On Rhythms. Mel Bles
In unmediated movement, Mel Bles sees freedom, simplicity and universality. The artist has created a series of short films and risograph prints which seek to document exactly this; women, who are not dancers, using their bodies to express joy, magic and meaning. “Over the last ten years of working as a photographer I’ve found my best work often comes from the bravery of just initiating something unplanned and seeing where it takes me.”
Photography and Film
Beauty Papers: What was the last beautiful thing you saw?
Mel Bles: The Atlantic Ocean at the start of Autumn, from the water, having a surf. All grey and brooding and old, with my wild, brave daughter by my side.
BP: Tell us about the On Rhythms project – where did the idea come from?
MB: It was really just the desire to explore movement in a simple, joyful and direct way. Moving the body without choreography, without training, or practice. But looking for personal expression in that moment. Over the last ten years of working as a photographer I’ve found my best work often comes from the bravery of just initiating something unplanned and seeing where it takes me. Just being brave enough to rely on instinct and a little experience, and sharing positive energy with my collaborators.
BP: Has movement always been important to you?
MB: Never important, but always interesting. As a photographer it’s incredible working with a subject that can move in a way that seduces. And I don’t mean that in a sexual way. It’s the attitude someone brings, the ability to move and communicate through their body in unique ways. A glance, a gesture, the way they sit in a chair. It’s definitely something that can’t really be learnt. It can be bold, it can be quiet, it can be elegant but it always has to be confident. The best models have it, but then it’s just so wonderful when someone comes from nowhere – a street cast model, an actor, a friend, and they bring something special like that. Their own untouched personal attitude and movement. It’s mysterious and inspiring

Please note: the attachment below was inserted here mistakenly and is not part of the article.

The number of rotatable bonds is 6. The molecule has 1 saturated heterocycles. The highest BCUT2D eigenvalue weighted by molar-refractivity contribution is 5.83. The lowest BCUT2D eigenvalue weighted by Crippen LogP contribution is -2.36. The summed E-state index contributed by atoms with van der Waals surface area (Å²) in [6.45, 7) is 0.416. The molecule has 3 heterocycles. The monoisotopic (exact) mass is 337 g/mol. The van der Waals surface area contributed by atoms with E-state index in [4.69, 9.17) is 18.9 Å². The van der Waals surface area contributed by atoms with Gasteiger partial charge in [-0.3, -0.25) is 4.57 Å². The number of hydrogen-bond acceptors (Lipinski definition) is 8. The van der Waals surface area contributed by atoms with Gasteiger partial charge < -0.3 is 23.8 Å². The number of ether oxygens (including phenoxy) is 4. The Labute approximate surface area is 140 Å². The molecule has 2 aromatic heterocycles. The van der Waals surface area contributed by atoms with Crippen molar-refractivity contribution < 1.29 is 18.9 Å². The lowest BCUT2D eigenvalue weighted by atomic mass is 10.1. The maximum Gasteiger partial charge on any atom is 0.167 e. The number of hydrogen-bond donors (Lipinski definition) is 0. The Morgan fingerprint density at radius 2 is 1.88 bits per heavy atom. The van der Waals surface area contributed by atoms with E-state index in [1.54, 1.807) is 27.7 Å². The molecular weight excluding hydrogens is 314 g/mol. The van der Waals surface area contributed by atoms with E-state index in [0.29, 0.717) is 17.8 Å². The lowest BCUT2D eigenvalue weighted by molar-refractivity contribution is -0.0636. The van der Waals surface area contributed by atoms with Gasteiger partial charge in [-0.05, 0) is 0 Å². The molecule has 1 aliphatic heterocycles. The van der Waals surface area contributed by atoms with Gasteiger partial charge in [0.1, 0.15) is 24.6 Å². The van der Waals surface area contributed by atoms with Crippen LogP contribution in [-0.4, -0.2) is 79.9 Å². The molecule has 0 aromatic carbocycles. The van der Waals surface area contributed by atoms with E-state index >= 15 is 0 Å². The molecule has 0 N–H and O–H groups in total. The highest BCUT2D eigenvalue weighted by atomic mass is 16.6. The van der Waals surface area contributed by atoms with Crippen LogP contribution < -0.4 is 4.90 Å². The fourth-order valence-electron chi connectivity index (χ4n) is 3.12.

BP: Did you dance as a child?
MB: I did 3 ballet classes and hated it! Clubs suited me better…
BP: What music gets you moving?
MB: Beats. 4-on-the-floor or nothing.
BP: And where do you think is the best place to go dancing?
MB: Just about anywhere that’s taking you places around 2am.
BP: You chose to document On Rhythms with short films and risograph prints…
MB: As a photographer moving image is a challenge and a completely new medium to explore. I love it and it’s been amazing to take time and have the opportunities to experiment. The process and work flow is so different to stills. The set of Risographs work like a series of sketches, and I started producing them after the film had been completed. I started pulling stills from the digital files and playing with them as prints. I love working through multiple processes of print. Re-photographing and exploring surface. I had never worked with Riso before but it seemed like a good opportunity and felt right for these images.
BP: Have you always worked in a muti-media, multidisciplinary way?
MB: Yes. I love layers and process and texture. I did a degree in Graphic Design at St Martins. Mainly because I was a bit too scared to admit I wanted to be a photographer at that stage… But also because I have always been drawn to image and type and print. Basically magazine culture.
BP: What did you learn at St Martins?
MB: It was very open and all about experimenting. No one left that course with serious graphic design skill sets, but they did leave with ideas, and the knowledge that ideas, unique ideas, are what change the world and get people excited. Students graduated and became designers, film directors, stylists, artists, photographers, entrepreneurs, journalists and writers… It was pretty fantastic looking back.
BP: There is such a sense of freedom in this project. How do you navigate a sense of freedom and expression in your fashion work?
MB: It’s all about collaboration and communication. For me, a great subject isn’t afraid to look the fool or do the unexpected in front of the camera. Actually the initial inspiration came from a funny video I did of my daughter Goldie. She was just dancing like any crazy 8 year old who doesn’t give a shit, but I was filming it in slow motion, and it just looked so sculptural and beautiful. I just kept watching it again and again… It was the coolest thing. That unpretentious, real, true freedom. Boom!
BP: Do you think editorial has a social responsibility?
MB: Yes, I think fashion as a whole is about the life around us. Politics, sex, power, music, art, love, war… It’s all there. That’s what makes it so thrilling and important. Its such a document. I think we have moved into a time where the world around us is communicated more directly than ever before, and the inequalities that have plagued us for so long are clearer and louder than before. So fashion, as a voice for the people moves with the people. Its brilliant and inspiring. Can every image answer and engage with that responsibility? Of course not… But those who don’t engage in that shift will be left behind. Social understanding is the reality of now. Thank god.
BP: What does the word glamour mean to you?
MB: In all honesty… A touch of sadness.
BP: What is your first memory of glamour?
MB: The usual. Mum out on the town. And probably Cruella de Vil at the cinema age six. Wow!
BP: What is the future of glamour?
MB: I have no idea!
BP: Living, dead, real or imaginary … who has the best make-up?
MB: Bowie kind of nailed it really.